Job to blame for work-life unbalance

Employers should be walking the talk when it comes to allowing time for family life, author says.

If you can’t stick to a healthy lifestyle or find time for family, blame the job, not yourself

New Year’s resolutions tend to be discarded like old Christmas trees – and often just as quickly.
But blaming ourselves for being weak only masks a larger problem. We don’t go to the gym or get home in time for dinner with the family because our lives contain too much stress and not enough time and we, the workers of the world, cannot unilaterally change that.

So I suggest turning the idea of resolutions on its head, and making them for other people, specifically, people empowered to change the punishing pace of the working world. I turned to smart thinkers in the realm of life/work – people who have done a lot to advance the conversation this past year. If you could assign a resolution to a business leader to improve the lot of the overstressed, less-than-balanced worker, I asked, what would that resolution be?

I began with Cathleen Benko, an author of Mass Career Customization (Harvard Business School Press, 2007), which I think was the most important life/work book this year. Benko is the chief talent officer at Deloitte & Touche USA, and her book is a prescription for workplace change based on her experiences at Deloitte, where an internal study found that flexibility policies were doing only half their job.

Boatloads of employees had flexible schedules but the arrangements tended to be made at times of “crisis,” Benko says, when a baby is born or a relative is sick, and were rarely revisited. So flexibility became de facto marginalization, making the workers seem like exceptions to the norm and providing no way for them to dial their schedule back up.

Deloitte has begun “mapping” the careers of all its employees – plotting their work schedules (full-time, part-time), their workloads, their work locations (home? lots of travel?) and their roles (leader, support player).
The maps show that today’s workers no longer climb a corporate ladder so much as navigate a corporate lattice – sometimes going sideways or even a few steps down, she wrote.
Rather than pretending that work is always first priority, “the boss should be the first to say, `I’m not going to make that meeting, because my newest grandchild is in town,'” she says.

Sylvia Ann Hewlett, the author of Off-Ramps and On-Ramps (Harvard Business School Press, 2007), proposes a similar New Year’s resolution for executives. The “permission” for balance must come from the top, she says: “Walk the talk, strut the stuff.”

Hewlett points to leaders who have done so. “Niall FitzGerald, when he was chair of Unilever, made a public breakfast date several times a week with his 6-year-old daughter,” she says. (FitzGerald stepped down in 2004.) “Instead of pretending he was at some early-morning meeting, he told everyone what he was doing,” she says. “It was profoundly liberating for his subordinates and resulted in a 20 per cent uptake in people making use of existing flexibility policies.”

Cali Ressler and Jody Thompson also favour shaking up the workplace. In the past few years, they have polished a simple but revolutionary concept called Results-Only Work Environment, based on the idea that workplaces operate best when employees come and go on their own schedules( visit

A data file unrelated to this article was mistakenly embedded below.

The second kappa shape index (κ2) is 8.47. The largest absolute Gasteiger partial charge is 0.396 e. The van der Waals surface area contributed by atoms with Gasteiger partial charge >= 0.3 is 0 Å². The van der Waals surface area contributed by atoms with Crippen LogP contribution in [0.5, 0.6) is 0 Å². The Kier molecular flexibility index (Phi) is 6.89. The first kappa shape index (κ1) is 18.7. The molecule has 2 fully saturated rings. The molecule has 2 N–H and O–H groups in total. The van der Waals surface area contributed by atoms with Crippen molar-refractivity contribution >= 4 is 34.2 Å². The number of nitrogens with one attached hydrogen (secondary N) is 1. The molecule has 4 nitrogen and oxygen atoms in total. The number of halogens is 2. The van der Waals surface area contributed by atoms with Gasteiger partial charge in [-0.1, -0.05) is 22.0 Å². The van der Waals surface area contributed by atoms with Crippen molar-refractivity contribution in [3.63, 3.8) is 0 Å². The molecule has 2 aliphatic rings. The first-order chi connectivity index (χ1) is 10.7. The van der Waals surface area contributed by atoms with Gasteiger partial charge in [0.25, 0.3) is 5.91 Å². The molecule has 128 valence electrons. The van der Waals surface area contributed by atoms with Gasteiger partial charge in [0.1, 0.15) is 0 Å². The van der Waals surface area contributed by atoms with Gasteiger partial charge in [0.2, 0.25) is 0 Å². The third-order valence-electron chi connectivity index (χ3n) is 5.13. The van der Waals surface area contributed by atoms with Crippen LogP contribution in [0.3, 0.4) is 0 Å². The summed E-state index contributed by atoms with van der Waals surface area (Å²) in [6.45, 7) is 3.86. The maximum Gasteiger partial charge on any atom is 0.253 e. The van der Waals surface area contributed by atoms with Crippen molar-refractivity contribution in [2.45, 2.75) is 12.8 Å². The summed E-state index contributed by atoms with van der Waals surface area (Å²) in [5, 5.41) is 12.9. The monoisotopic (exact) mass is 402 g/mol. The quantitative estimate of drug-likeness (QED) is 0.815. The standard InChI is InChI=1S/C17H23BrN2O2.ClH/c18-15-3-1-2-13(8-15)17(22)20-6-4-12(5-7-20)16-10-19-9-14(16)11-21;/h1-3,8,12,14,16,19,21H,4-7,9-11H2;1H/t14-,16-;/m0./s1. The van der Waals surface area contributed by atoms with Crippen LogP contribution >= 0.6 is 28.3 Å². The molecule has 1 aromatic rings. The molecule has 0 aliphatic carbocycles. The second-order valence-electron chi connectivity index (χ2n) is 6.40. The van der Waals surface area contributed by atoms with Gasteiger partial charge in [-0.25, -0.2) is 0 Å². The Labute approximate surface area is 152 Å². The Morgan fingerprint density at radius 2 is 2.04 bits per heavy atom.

Asked for resolutions, they wrote a manifesto that a business leader might do well to sign:
I, important CEO, resolve to stop saying things like “people are our most important asset” and start doing something about it.
I resolve to listen to what employees of all levels need to live their lives and then not dismiss what they say because it makes me uncomfortable.
I resolve to stop thinking that people’s lives outside of work are at odds with their lives at work.
I resolve to start putting results first and the clock second.

Shelley MacDermid, a family studies professor at Purdue University who studies the return of military workers to civilian life, is also concerned with the tone that leaders set. She suggested that company systems should be set so email messages “arrive only during business hours,” no matter when they are sent.
Often, she wrote in an email message, a boss is a night owl, dashing off notes at 3 a.m. and sending the message that employees should answer at all hours. “I don’t want to send any kind of overt or covert message that others should be ready to receive email whenever I care to send it,” she wrote of her own workplace.

If she ruled the world, Joan Williams, the director of the Center for WorkLife Law, would “send the message that fathers are expected to take three months of family leave after the birth of their children.”

It is good for employers, too. “Many Gen-X and Gen-Y men are determined to play a larger role in their children’s lives than their fathers did in theirs,” she says. “They will stick with an employer who recognizes this.”

Eric Mosley, the chief executive of Globoforce, which creates corporate employee recognition programs, would have leaders resolve to say thank you.
“There is nothing worse than investing an enormous amount of time and energy in your work and having no one recognize what a great job you’ve been doing,” he says.

Ilene H. Lang, the president of Catalyst, which researches the role of women in corporate leadership, also proposes two words: “one more.”
“Add just one more woman to the candidate slate for every top management job,” she wrote in an email message.

Source: New York Times


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